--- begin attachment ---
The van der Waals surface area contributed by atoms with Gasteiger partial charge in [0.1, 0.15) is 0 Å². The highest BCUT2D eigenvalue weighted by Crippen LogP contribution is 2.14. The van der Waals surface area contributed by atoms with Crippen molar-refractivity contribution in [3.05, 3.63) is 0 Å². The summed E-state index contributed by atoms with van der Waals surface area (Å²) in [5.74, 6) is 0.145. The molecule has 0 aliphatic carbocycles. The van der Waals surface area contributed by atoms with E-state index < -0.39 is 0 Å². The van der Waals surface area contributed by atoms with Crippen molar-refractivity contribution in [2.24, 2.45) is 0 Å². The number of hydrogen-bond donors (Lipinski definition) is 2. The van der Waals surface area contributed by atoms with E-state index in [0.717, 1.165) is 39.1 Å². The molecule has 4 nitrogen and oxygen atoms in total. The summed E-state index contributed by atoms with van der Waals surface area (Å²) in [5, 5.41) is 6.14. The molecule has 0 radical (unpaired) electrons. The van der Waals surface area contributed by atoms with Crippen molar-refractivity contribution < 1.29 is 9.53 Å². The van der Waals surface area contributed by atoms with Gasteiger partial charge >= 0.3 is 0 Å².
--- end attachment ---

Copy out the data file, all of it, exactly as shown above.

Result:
The van der Waals surface area contributed by atoms with Gasteiger partial charge in [0.1, 0.15) is 0 Å². The highest BCUT2D eigenvalue weighted by Crippen LogP contribution is 2.14. The van der Waals surface area contributed by atoms with Crippen molar-refractivity contribution in [3.05, 3.63) is 0 Å². The summed E-state index contributed by atoms with van der Waals surface area (Å²) in [5.74, 6) is 0.145. The molecule has 0 aliphatic carbocycles. The van der Waals surface area contributed by atoms with E-state index < -0.39 is 0 Å². The van der Waals surface area contributed by atoms with Crippen molar-refractivity contribution in [2.24, 2.45) is 0 Å². The number of hydrogen-bond donors (Lipinski definition) is 2. The van der Waals surface area contributed by atoms with E-state index in [0.717, 1.165) is 39.1 Å². The molecule has 4 nitrogen and oxygen atoms in total. The summed E-state index contributed by atoms with van der Waals surface area (Å²) in [5, 5.41) is 6.14. The molecule has 0 radical (unpaired) electrons. The van der Waals surface area contributed by atoms with Crippen molar-refractivity contribution < 1.29 is 9.53 Å². The van der Waals surface area contributed by atoms with Gasteiger partial charge >= 0.3 is 0 Å².